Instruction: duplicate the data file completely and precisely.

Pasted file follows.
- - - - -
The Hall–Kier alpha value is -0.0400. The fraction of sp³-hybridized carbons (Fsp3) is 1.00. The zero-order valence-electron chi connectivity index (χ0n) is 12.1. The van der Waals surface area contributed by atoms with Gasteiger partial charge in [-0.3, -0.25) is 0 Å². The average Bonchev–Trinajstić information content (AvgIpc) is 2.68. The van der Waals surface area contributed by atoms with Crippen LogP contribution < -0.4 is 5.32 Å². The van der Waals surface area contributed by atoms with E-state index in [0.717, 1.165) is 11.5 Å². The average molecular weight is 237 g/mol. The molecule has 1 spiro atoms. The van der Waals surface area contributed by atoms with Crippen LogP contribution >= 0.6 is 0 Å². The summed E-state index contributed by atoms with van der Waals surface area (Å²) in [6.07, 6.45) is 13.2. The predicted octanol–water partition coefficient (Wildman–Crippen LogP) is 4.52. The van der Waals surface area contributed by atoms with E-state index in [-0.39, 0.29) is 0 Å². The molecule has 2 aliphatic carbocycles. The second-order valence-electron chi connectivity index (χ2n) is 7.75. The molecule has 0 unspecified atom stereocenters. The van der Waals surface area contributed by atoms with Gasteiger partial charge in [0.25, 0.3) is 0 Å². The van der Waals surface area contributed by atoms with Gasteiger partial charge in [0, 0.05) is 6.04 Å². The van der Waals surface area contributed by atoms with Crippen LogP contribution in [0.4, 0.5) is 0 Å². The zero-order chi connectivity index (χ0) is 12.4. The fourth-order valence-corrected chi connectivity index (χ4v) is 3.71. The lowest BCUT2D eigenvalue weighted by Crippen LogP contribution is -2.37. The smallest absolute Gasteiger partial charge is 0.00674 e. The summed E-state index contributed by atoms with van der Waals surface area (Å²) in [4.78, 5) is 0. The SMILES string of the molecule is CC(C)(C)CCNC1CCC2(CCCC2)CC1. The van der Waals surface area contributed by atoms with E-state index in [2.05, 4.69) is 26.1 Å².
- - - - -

The Hall–Kier alpha value is -0.0400. The fraction of sp³-hybridized carbons (Fsp3) is 1.00. The zero-order valence-electron chi connectivity index (χ0n) is 12.1. The van der Waals surface area contributed by atoms with Gasteiger partial charge in [-0.3, -0.25) is 0 Å². The average Bonchev–Trinajstić information content (AvgIpc) is 2.68. The van der Waals surface area contributed by atoms with Crippen LogP contribution < -0.4 is 5.32 Å². The van der Waals surface area contributed by atoms with E-state index in [0.717, 1.165) is 11.5 Å². The average molecular weight is 237 g/mol. The molecule has 1 spiro atoms. The van der Waals surface area contributed by atoms with Crippen LogP contribution >= 0.6 is 0 Å². The summed E-state index contributed by atoms with van der Waals surface area (Å²) in [6.07, 6.45) is 13.2. The predicted octanol–water partition coefficient (Wildman–Crippen LogP) is 4.52. The van der Waals surface area contributed by atoms with E-state index in [-0.39, 0.29) is 0 Å². The molecule has 2 aliphatic carbocycles. The second-order valence-electron chi connectivity index (χ2n) is 7.75. The molecule has 0 unspecified atom stereocenters. The van der Waals surface area contributed by atoms with Gasteiger partial charge in [0.25, 0.3) is 0 Å². The van der Waals surface area contributed by atoms with Gasteiger partial charge in [0, 0.05) is 6.04 Å². The van der Waals surface area contributed by atoms with Crippen LogP contribution in [0.4, 0.5) is 0 Å². The zero-order chi connectivity index (χ0) is 12.4. The fourth-order valence-corrected chi connectivity index (χ4v) is 3.71. The lowest BCUT2D eigenvalue weighted by Crippen LogP contribution is -2.37. The smallest absolute Gasteiger partial charge is 0.00674 e. The summed E-state index contributed by atoms with van der Waals surface area (Å²) in [4.78, 5) is 0. The SMILES string of the molecule is CC(C)(C)CCNC1CCC2(CCCC2)CC1. The van der Waals surface area contributed by atoms with E-state index in [2.05, 4.69) is 26.1 Å².